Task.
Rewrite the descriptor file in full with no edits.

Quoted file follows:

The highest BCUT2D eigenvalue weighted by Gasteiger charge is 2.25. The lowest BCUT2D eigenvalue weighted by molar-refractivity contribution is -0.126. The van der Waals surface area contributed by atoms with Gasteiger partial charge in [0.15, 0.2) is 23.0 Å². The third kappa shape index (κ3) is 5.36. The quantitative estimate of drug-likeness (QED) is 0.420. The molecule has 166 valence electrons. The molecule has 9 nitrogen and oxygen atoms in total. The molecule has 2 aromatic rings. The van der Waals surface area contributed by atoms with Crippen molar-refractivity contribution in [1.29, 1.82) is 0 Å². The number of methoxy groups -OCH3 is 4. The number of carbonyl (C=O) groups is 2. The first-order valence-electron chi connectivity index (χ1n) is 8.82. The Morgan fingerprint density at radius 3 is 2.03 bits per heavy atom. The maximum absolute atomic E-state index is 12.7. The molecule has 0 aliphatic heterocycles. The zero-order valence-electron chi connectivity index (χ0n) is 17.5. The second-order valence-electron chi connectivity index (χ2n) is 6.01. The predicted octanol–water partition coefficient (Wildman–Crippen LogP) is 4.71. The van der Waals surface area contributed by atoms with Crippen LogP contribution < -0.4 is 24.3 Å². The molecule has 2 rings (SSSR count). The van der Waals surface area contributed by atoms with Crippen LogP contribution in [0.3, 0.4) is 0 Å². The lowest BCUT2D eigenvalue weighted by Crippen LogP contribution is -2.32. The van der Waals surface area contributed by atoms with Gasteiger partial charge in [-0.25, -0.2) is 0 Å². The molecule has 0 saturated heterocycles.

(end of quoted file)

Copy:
The highest BCUT2D eigenvalue weighted by Gasteiger charge is 2.25. The lowest BCUT2D eigenvalue weighted by molar-refractivity contribution is -0.126. The van der Waals surface area contributed by atoms with Gasteiger partial charge in [0.15, 0.2) is 23.0 Å². The third kappa shape index (κ3) is 5.36. The quantitative estimate of drug-likeness (QED) is 0.420. The molecule has 166 valence electrons. The molecule has 9 nitrogen and oxygen atoms in total. The molecule has 2 aromatic rings. The van der Waals surface area contributed by atoms with Crippen molar-refractivity contribution in [1.29, 1.82) is 0 Å². The number of methoxy groups -OCH3 is 4. The number of carbonyl (C=O) groups is 2. The first-order valence-electron chi connectivity index (χ1n) is 8.82. The Morgan fingerprint density at radius 3 is 2.03 bits per heavy atom. The maximum absolute atomic E-state index is 12.7. The molecule has 0 aliphatic heterocycles. The zero-order valence-electron chi connectivity index (χ0n) is 17.5. The second-order valence-electron chi connectivity index (χ2n) is 6.01. The predicted octanol–water partition coefficient (Wildman–Crippen LogP) is 4.71. The van der Waals surface area contributed by atoms with Crippen LogP contribution < -0.4 is 24.3 Å². The molecule has 2 rings (SSSR count). The van der Waals surface area contributed by atoms with Crippen LogP contribution in [0.3, 0.4) is 0 Å². The lowest BCUT2D eigenvalue weighted by Crippen LogP contribution is -2.32. The van der Waals surface area contributed by atoms with Gasteiger partial charge in [-0.25, -0.2) is 0 Å². The molecule has 0 saturated heterocycles.